The support workers at the Hader Clinic Queensland are absolute gold. I didn’t value them enough at the time. It was only upon reflection that I realise how absolutely blessed I was to have each one of them put in my path.

The selfless work they do at the clinic is priceless. I hold each one of them with such high regard today.

I’m now just over 6 months clean and sober and have completed the twelve step program with my sponsor.

It’s given me a blueprint for living and I continue to live in and work the program to the best of my ability each day.

I’m a person who hit rock bottom, almost destroyed their life and rebuilt it for the better.

I was a drink driver, a thief, a liar and a fraud.

I had convinced myself that I was a burden to society and that the world would be a better place without me.

Now, I have recovery and it’s a downright miracle. My life today is a blessing, it’s one that I treasure and protect. I’m lucky to not just be alive but to have a new life.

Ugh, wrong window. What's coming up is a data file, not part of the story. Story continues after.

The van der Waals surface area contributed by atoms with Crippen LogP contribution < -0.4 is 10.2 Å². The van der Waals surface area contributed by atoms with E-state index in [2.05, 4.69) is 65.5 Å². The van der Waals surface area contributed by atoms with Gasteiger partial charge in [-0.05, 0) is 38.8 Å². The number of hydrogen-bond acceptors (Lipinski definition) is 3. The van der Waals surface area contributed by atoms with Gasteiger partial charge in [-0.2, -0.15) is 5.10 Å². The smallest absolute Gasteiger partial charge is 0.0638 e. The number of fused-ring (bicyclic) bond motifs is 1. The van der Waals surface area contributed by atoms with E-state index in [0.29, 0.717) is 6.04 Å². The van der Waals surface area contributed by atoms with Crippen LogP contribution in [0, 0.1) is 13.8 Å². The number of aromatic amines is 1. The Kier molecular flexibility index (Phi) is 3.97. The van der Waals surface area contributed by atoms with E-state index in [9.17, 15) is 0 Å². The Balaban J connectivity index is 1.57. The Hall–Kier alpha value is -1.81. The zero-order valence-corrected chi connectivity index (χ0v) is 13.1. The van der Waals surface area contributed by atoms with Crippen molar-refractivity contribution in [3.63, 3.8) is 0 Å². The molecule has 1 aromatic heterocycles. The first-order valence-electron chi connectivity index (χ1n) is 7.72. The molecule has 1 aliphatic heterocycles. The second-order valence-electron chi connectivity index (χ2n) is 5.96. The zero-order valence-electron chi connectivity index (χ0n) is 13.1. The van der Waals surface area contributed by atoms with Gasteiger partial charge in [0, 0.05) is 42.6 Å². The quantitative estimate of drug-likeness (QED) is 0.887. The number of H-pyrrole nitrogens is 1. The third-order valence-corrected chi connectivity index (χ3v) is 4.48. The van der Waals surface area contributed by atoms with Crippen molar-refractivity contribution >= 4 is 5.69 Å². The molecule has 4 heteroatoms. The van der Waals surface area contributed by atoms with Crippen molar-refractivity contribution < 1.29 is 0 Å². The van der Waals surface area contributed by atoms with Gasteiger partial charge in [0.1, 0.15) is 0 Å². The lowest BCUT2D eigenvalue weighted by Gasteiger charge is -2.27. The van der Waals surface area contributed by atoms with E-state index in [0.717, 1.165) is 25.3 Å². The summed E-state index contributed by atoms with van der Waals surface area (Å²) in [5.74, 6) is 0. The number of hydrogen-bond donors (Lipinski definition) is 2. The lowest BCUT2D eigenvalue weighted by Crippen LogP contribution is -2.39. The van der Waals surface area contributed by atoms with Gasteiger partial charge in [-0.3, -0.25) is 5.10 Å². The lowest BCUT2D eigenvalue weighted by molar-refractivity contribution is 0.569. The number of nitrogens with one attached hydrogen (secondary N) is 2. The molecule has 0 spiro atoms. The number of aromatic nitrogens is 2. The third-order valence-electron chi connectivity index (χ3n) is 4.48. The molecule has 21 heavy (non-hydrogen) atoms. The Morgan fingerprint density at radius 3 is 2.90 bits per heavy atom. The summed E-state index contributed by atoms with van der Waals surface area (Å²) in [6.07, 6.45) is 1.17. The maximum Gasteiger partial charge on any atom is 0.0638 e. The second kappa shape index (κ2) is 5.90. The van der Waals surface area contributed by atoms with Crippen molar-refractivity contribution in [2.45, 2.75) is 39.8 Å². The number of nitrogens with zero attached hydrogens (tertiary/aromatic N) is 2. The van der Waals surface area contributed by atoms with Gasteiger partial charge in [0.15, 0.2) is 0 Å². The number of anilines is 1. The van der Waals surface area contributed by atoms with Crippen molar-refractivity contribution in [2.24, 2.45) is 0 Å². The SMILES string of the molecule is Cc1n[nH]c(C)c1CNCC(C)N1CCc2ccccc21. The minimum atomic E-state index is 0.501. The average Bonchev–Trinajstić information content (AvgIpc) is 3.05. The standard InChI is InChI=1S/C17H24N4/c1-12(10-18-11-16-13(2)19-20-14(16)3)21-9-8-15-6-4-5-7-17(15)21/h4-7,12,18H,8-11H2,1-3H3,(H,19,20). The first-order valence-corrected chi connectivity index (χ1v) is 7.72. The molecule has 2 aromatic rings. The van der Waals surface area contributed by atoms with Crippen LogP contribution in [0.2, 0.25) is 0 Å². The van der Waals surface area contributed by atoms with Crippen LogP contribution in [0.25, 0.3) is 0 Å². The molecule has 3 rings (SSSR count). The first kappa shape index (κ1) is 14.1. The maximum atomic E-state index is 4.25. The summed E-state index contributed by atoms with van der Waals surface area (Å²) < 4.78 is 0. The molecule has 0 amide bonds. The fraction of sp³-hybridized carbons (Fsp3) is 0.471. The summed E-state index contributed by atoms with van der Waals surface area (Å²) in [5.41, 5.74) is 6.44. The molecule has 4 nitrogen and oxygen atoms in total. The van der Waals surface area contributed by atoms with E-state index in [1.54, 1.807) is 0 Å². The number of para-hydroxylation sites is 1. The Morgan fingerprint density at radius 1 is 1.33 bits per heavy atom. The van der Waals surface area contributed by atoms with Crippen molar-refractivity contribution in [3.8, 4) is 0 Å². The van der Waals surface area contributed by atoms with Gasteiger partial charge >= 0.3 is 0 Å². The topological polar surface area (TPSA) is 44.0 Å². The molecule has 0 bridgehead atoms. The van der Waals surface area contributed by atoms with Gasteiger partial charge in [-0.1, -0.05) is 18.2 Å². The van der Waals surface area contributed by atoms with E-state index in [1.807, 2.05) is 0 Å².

My primary purpose in life now is to pass on the message of recovery and help and be kind to others. It’s a simple way to live, but I wouldn’t change it for the world.

I have recently re-entered the workforce and find pure joy and happiness in what I do.

I have strong, genuine friendships that I treasure and my family and I have never been closer.

I will be forever in debt to the Hader Clinic Queensland for introducing me to a program of recovery.

I went to rehab thinking I only need to put down drugs and alcohol and stop self-destructing. I knew I needed forced abstinence. But what I received is far beyond that.

For the first time in my life, I am completely content with who I am.

At times, I experience a euphoric sense of serenity and peace within that I’ve never had before.

I can make eye contact with strangers, I can smile and I can laugh. I respect myself as a human being who is worthy and loved. Because of that, I’m able to get outside of myself and connect with others.

That old hole inside of me has finally been filled with love; love for self and love for others. I no longer have a desire for ‘more’ of anything.

I am free.